2024 Dynasty Baseball RankingsProspect Talk

THE DYNASTY GURU’S 2024 TOP 57 DYNASTY LEAGUE SECOND BASE PROSPECTS #1-#18

The prospect mavens have been working hard over the past few months here at the TDG offices to bring you some of the best consensuses at least in our opinion rankings of the top and not-so-top prospects in the game that will hopefully give you a leg up on your competition that just looks at the MLB.com rankings (with all due respect of course.) If you`ve been with us for a while you will generally see the same rollout as past years, one week will focus on outfielders, next on shortstops, and so forth.

This year however we decided to break down our rankings into tiers and provide commentary for each tier as a whole with multiple Guru`s chiming in where they see fit. This will provide more than just a single voice to the readers while letting the authors offer their opinions on players they deem worthy enough to write about. Hopefully, it will be a fun, informative read and you will come away with an idea of how a certain player is looked at by the industry.

As always, our rankings are geared towards a 15-team OBP roto league with a three to five-year view on our team.

This week we`ll be looking at the second base base position.

Tier 1

1Colt Keith
2Adael Amador
3Matt Shaw
4Ronny Mauricio

There is so much to like in this tier, the challenge may be predicting which ones will stay at second base, a position where we need more fantasy studs.  The Tigers will likely start this year with Keith at second but when Jung comes up, one of them will move to third; Matt Shaw reported in January that he’s taking most of his off-season reps at third base; Mauricio was preparing to play third before he got hurt last year; and Amador’s a natural shortstop but with Tovar there, it looks like Amador is the one most likely from this tier to end up at second base.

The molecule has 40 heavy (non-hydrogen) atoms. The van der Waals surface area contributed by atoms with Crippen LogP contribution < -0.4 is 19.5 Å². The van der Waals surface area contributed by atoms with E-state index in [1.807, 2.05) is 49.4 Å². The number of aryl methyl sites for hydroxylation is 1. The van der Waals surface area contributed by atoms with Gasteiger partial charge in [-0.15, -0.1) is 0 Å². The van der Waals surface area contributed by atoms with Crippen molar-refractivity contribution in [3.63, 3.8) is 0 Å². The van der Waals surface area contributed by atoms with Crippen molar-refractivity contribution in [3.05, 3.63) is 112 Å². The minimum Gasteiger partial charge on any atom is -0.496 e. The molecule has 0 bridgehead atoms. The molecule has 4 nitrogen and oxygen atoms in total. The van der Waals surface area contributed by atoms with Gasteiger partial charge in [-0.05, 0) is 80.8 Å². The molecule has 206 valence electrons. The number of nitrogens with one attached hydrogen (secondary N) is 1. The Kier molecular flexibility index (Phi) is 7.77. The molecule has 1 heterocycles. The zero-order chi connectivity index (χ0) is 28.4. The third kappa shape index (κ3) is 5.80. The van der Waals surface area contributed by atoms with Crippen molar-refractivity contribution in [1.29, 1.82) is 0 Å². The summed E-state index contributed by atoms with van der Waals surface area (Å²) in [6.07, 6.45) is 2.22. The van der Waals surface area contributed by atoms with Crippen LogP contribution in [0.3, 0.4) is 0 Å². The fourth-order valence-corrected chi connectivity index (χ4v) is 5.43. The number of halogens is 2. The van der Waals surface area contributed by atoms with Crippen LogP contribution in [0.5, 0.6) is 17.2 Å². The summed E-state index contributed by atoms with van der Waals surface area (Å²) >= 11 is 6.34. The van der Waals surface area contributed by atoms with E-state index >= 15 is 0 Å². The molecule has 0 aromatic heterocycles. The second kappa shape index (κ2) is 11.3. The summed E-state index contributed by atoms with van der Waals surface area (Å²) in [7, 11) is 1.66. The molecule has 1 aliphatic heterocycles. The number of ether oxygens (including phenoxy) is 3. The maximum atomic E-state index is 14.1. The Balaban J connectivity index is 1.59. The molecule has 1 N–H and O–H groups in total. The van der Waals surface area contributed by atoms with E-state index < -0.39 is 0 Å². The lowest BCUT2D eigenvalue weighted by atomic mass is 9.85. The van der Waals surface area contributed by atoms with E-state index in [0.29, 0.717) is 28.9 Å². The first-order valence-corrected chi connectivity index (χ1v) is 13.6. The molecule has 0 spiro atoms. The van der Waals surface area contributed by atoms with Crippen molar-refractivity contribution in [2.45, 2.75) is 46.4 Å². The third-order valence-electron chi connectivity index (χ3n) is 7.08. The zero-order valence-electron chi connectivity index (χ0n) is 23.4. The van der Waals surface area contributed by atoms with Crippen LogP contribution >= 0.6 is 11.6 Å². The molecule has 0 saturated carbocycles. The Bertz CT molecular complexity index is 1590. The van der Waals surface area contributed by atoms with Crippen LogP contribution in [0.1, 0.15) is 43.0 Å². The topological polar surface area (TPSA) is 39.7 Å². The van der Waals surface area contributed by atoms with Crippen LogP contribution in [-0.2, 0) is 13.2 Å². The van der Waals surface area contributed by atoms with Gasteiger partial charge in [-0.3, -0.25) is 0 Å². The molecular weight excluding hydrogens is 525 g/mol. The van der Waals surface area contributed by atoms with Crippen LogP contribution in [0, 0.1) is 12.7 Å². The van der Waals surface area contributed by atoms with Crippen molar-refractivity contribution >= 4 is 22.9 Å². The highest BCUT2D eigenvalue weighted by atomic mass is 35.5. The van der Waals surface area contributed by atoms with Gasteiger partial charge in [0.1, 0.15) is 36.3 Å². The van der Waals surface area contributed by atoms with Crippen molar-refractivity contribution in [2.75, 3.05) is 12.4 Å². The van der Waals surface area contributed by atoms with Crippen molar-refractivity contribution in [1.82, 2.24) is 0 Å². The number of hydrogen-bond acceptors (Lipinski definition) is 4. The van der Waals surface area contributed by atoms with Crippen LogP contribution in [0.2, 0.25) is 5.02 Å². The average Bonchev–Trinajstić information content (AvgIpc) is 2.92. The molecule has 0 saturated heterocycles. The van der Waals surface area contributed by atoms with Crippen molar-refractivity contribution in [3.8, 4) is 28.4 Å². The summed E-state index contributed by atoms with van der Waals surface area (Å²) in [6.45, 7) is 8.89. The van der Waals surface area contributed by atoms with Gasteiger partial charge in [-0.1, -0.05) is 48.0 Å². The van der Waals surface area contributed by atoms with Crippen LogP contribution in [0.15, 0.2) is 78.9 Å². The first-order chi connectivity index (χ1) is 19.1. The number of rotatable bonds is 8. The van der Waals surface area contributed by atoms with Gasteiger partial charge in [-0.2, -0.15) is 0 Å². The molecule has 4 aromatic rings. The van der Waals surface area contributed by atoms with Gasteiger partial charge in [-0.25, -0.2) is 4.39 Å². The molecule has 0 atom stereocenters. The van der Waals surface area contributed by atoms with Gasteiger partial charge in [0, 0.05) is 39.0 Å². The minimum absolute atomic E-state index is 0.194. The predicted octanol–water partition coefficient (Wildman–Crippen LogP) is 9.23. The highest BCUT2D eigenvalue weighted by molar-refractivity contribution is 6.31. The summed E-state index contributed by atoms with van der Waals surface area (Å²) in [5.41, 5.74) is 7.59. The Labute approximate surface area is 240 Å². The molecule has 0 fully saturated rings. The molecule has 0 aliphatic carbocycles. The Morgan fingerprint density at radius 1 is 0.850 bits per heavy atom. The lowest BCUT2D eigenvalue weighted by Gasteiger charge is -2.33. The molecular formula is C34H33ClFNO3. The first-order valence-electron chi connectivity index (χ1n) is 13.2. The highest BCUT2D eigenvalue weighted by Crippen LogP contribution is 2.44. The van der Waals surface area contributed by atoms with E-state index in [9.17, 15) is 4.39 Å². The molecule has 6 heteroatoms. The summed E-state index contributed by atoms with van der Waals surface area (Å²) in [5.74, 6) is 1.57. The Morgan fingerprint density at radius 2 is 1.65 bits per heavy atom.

Colt Keith is going to be a great source of power and there’s a reason the Tigers locked him up through his arbitration years. If there’s a drawback for fantasy, it’s that he won’t provide many stolen bases playing a position where we often look for steals. Amador is currently my favorite prospect and I can’t wait to see him hitting in Coors.   When I look at Matt Shaw, I’m trying not to get too hyped over a small sample size, but there’s a lot to like, with a slugging percentage over .500 and 13 stolen bases. (Drew Klein)

It is really difficult to predict who will stick at second base in the big leagues. This is predominantly due to prospects constantly shifting around to find a defensive home that provides the most value to their team. Mauricio looked slated for a move to third base this spring for the Mets, Amador and Shaw will eventually come up to a loaded infield in Colorado and Chicago respectively. Out of the players in this first tier, the best bet to stick at second base has to be Keith. He just signed an extension with the Tigers that bought out his arbitration years and their GM has stated their plan for at least the foreseeable future is to play him at second base. The power/speed combo Mauricio can provide once he returns from his ACL injury is very tantalizing at the bottom of this tier (Brian Labude).

If I am taking a shot on this first tier, I might just go for Matt Shaw. Is it conventional, maybe not, but hear me out. Colt Keith has playing time opportunities in Detroit, but that field is just a drain on offensive numbers. Amador might be the best hitter of the group, but is he going to hit for enough power or steal meaningful bases in Colorado? Ronny Mauricio is out all year and then will need to come back healthy from an ACL injury. That leaves Matt Shaw, who might have the power of Keith, the hitting ability of Amador, and speed similar to Mauricio. Sign me up to take a chance with Shaw (Daniel Labude).

Tier 2

5Carlos Jorge
6Termarr Johnson
7Orelvis Martinez
8Thomas Saggese
9Connor Norby
10Jace Jung